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Volkswagen Group’s emissions cheating scandal is not only a worldwide affair but is ever-increasingly complicated.
As it drags on more and more of the Group’s products are becoming part of the focus.
At time of writing 11 million cars were affected, including 2.1 million Audis, 1.2 million Skodas as well as the SEAT brand and VW’s passenger and commercial vehicles.
Volkswagen NZ still did not know if its products sold here are affected.
Its NZ boss, Tom Ruddenklau, told me: “Every morning we check our emails” from the German head office.
I suggested he was probably also checking his emails during the night as well.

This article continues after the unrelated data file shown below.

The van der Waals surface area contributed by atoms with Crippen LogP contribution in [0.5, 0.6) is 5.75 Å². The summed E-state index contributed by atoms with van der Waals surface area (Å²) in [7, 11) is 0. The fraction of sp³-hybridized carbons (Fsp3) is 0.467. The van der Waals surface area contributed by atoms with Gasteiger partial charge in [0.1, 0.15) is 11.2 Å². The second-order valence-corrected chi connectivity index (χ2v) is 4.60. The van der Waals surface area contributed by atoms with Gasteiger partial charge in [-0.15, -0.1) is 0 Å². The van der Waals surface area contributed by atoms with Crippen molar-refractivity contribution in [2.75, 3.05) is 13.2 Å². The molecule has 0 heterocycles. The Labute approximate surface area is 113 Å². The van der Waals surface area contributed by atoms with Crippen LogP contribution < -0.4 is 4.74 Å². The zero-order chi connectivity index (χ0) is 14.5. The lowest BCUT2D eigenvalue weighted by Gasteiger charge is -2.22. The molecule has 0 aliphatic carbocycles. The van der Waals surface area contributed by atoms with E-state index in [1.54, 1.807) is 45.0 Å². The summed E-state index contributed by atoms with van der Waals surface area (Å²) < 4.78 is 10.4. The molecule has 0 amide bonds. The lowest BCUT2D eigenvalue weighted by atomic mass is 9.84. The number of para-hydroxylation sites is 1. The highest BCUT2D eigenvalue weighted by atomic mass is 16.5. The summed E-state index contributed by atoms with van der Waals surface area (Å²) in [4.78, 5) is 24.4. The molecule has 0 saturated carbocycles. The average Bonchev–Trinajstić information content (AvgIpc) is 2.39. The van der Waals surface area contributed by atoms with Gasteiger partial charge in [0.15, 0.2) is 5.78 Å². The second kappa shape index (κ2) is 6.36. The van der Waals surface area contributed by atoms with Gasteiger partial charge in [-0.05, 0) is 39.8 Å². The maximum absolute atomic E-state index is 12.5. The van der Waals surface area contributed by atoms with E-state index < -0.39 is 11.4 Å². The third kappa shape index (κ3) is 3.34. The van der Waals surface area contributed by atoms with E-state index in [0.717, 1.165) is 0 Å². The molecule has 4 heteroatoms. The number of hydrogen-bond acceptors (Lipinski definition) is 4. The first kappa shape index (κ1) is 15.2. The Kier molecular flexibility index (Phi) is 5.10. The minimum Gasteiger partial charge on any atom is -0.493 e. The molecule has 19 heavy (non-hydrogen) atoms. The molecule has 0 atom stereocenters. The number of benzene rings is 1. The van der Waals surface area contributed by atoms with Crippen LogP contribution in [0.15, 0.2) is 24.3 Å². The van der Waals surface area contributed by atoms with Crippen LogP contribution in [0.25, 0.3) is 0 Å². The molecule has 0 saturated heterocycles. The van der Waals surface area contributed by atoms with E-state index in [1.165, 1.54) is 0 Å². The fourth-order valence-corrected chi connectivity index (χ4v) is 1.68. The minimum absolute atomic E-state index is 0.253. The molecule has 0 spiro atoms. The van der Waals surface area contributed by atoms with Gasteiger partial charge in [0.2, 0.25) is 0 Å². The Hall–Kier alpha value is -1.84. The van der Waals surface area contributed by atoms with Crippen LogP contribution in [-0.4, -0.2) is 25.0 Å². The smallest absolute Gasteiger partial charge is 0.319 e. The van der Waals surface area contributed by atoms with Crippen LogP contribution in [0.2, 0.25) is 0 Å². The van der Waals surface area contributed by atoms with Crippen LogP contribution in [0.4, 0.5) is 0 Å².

He was hoping that “by next week we’ll hopefully have substantial information”.
A spokesperson for European Motor Distributors — which imports VW, Skoda, and Audi — also explained to me that it’s not just a case of one engine, the EA198, but in reality a “family of engines”.
Affected are the 1.2-, 1.6- and 2-litre four-cylinder diesel engines which “could be Euro4 and Euro5”.
“There are hundreds of engines to fix that are sold in 160 markets,” said the spokesperson.
So what does VW NZ know for sure? That it’s not a Euro6 diesel engine.
Once the affected engines are confirmed it will be a long process for VW Group to solve the problem.
“VW Group would have to make sure the fix works on all the engines in all the countries,” said the spokesperson.
But the pressure is on the company from international regulators to make sure the problem is solved soon. For Ruddenklau, the sooner the better.